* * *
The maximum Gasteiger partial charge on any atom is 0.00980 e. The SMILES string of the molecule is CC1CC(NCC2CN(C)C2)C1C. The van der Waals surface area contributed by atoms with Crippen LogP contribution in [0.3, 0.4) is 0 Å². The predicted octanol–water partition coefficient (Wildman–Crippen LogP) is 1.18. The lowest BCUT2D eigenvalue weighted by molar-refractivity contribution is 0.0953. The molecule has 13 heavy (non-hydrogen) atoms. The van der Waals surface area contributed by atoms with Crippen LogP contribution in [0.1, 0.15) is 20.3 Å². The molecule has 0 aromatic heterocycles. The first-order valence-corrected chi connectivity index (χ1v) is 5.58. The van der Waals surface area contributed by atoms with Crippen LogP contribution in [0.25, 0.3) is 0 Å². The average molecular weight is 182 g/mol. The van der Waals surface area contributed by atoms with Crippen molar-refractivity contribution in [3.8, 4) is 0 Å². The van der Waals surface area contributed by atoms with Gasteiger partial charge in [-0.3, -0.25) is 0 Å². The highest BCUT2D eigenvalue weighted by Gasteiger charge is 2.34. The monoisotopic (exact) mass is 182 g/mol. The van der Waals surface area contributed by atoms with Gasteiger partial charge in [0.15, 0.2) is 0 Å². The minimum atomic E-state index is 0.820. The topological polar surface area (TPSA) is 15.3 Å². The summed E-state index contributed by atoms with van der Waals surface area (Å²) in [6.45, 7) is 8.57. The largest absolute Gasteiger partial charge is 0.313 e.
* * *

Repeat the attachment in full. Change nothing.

The maximum Gasteiger partial charge on any atom is 0.00980 e. The SMILES string of the molecule is CC1CC(NCC2CN(C)C2)C1C. The van der Waals surface area contributed by atoms with Crippen LogP contribution in [0.3, 0.4) is 0 Å². The predicted octanol–water partition coefficient (Wildman–Crippen LogP) is 1.18. The lowest BCUT2D eigenvalue weighted by molar-refractivity contribution is 0.0953. The molecule has 13 heavy (non-hydrogen) atoms. The van der Waals surface area contributed by atoms with Crippen LogP contribution in [0.1, 0.15) is 20.3 Å². The molecule has 0 aromatic heterocycles. The first-order valence-corrected chi connectivity index (χ1v) is 5.58. The van der Waals surface area contributed by atoms with Crippen LogP contribution in [0.25, 0.3) is 0 Å². The average molecular weight is 182 g/mol. The van der Waals surface area contributed by atoms with Crippen molar-refractivity contribution in [3.8, 4) is 0 Å². The van der Waals surface area contributed by atoms with Gasteiger partial charge in [-0.3, -0.25) is 0 Å². The highest BCUT2D eigenvalue weighted by Gasteiger charge is 2.34. The monoisotopic (exact) mass is 182 g/mol. The van der Waals surface area contributed by atoms with Gasteiger partial charge in [0.15, 0.2) is 0 Å². The minimum atomic E-state index is 0.820. The topological polar surface area (TPSA) is 15.3 Å². The summed E-state index contributed by atoms with van der Waals surface area (Å²) in [6.45, 7) is 8.57. The largest absolute Gasteiger partial charge is 0.313 e.